London, United Kingdom – Parents in Britain today are more concerned about the economy and the impact of social media on their children than they are about healthy eating and lifestyle, according to a study by Philips.
The company interviewed over 1,500 parents across the UK as part of a global study into attitudes towards family health and well-being found that worries about social media shared the top spot with finances of a list of parental concerns about their children’s future (50% and 43% of parents admitted to be ‘very worried’ or ‘worried’ about these factors*). By contrast, the availability of healthy food, obesity and access to sports or leisure facilities were considered less important when it comes to the future well-being of their children (considered ‘very worrying’ or ‘worrying’ by just 28 %, 24% and 21% of parents).
Considering parenthood itself, the primary concern was again economic, with financial stability (50%) being the most worried about factor, followed by the practical issue of what will happen to children in the event of the parents’ death (47%).
Dr Gerd Götz, from Philips’ Centre of Health and Well-being, explained, “We’ve been talking to mums and dads for decades and there’s always been pressure on them to give their children the best start in life. But as our society gets more complicated, so do their worries. In today’s volatile financial climate and reign of social media it’s understandable that parents are very concerned with the immediate challenges they face on a daily basis. However, do we risk allowing our children to sleepwalk into all manner of health-related issues later on if we fail to tackle some of the bigger health and well-being issues now?”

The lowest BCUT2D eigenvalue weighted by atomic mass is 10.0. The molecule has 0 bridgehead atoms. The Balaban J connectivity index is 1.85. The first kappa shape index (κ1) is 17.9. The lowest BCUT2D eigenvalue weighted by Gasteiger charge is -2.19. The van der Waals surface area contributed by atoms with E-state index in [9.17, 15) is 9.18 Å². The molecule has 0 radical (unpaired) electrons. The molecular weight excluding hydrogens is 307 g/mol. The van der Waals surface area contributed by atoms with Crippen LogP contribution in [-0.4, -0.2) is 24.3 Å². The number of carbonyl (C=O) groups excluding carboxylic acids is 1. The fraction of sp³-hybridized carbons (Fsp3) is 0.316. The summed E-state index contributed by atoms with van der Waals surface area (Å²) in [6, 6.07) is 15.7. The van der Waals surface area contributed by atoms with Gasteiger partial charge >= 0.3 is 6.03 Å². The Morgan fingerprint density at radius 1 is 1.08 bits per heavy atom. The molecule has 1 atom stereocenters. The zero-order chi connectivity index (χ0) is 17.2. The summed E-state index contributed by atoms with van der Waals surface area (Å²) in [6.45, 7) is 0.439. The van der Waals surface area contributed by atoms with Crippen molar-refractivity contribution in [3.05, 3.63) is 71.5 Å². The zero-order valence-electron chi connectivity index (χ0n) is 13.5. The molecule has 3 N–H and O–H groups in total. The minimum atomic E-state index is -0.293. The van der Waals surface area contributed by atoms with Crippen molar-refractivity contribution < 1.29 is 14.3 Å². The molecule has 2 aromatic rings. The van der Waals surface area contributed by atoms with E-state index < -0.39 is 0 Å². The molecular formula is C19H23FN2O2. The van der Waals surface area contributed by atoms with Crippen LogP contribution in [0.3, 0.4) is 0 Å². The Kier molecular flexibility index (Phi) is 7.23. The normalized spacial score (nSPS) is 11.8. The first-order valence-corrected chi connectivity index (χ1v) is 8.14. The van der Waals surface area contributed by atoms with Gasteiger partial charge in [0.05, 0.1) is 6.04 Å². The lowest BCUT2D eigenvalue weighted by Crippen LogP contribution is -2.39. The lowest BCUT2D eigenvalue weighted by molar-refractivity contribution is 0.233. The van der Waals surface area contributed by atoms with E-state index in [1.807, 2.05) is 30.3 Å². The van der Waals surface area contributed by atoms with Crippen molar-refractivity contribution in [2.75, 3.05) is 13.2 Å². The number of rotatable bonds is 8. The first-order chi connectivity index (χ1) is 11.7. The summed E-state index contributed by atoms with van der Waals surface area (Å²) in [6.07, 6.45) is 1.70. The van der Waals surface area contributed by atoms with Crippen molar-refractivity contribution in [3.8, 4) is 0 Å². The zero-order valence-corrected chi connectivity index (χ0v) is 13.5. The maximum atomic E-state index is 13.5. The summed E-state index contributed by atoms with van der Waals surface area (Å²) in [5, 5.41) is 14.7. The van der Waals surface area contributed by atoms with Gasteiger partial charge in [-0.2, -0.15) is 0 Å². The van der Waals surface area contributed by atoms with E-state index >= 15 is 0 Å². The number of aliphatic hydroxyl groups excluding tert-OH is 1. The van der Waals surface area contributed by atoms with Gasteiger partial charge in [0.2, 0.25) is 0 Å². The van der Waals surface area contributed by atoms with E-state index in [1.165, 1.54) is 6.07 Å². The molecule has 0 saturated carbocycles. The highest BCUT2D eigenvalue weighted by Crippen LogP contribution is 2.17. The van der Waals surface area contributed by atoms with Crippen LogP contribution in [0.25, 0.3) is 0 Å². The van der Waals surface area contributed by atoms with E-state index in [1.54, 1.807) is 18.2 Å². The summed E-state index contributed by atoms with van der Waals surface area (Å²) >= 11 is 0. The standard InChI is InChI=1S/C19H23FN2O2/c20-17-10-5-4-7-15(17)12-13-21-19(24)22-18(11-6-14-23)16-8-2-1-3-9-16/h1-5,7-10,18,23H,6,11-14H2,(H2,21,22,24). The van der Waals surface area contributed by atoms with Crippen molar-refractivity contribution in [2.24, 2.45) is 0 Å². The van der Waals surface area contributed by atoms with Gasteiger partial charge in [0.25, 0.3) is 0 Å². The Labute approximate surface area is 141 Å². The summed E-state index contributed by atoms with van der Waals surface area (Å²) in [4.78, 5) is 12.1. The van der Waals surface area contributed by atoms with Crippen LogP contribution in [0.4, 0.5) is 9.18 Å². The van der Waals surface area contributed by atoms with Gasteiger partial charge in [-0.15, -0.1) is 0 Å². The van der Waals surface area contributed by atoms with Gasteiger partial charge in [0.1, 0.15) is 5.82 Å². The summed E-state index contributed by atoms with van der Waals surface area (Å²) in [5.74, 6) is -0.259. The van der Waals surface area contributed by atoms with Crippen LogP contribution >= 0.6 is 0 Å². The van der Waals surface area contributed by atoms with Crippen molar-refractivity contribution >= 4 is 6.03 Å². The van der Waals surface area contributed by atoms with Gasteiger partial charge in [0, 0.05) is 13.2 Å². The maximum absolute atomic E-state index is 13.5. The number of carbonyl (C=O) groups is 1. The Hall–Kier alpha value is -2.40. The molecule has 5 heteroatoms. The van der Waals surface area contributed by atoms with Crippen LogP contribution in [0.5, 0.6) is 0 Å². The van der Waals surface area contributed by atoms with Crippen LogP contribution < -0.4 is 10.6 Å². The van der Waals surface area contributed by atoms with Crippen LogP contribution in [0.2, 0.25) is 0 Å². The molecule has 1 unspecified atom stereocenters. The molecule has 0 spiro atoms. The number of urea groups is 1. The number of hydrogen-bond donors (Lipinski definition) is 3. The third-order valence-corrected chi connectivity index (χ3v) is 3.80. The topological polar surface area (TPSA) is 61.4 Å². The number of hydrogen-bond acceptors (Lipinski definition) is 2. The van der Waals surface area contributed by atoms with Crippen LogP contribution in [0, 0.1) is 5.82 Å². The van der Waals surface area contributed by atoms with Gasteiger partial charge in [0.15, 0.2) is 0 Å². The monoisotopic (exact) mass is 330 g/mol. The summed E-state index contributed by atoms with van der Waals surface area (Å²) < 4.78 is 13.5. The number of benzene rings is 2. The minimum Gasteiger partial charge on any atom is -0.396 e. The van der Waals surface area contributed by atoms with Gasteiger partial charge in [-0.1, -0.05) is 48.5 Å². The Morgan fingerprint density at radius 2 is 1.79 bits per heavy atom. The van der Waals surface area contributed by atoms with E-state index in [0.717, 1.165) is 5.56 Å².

When it comes to sources of information for health and well-being it appears that parents do not tend to go to official government sources for advice with 19% of mums turning to government websites and less (11%) referring to government brochures or leaflets for information and guidance. The study also notes that 82% of parents do not believe the government plays a key role in the health and well-being of their children.
Doctors remain the most influential source, with 55% of mums citing their GP as their first port of call, however this is only when their child is ‘visibly ill’ and most only visit once a year or less. 46% of mums will turn to their own parents for advice, while 45% will log on to a search engine.
Dr Götz added, “With obesity costing the NHS £4.2 billion a year and expectations this will double by 2050**, this research raises the question whether the government and other influencing parties need to think of alternative ways of educating parents about their child’s health and well-being in order to prevent future issues, which will cost society in the long-term.”
Indeed, the study also suggests that new parents and parents-to-be are unaware of, or are choosing not to make the most of, the family health and well-being support available to them. 77% of mothers-to-be did not attend newborn/child care classes during their pregnancy or just after, with 43% claiming they didn’t think it was necessary. In addition to this, 79% of mothers didn’t attend any breastfeeding classes, with 19% claiming they weren’t aware they were available and 37% not believing them to be necessary.
Vicki Scott, an independent midwife who works with Philips AVENT, commented, “It’s surprising that the majority of mums-to-be and new parents aren’t taking advantage of the resources and information available to them at such a crucial time. This may be for good reasons such as if they have a good support network from family and friends, however the fact that so many are unaware of the additional help they can receive in terms of information and learning about family health suggests that more needs to be done, either through healthcare professionals or the media.”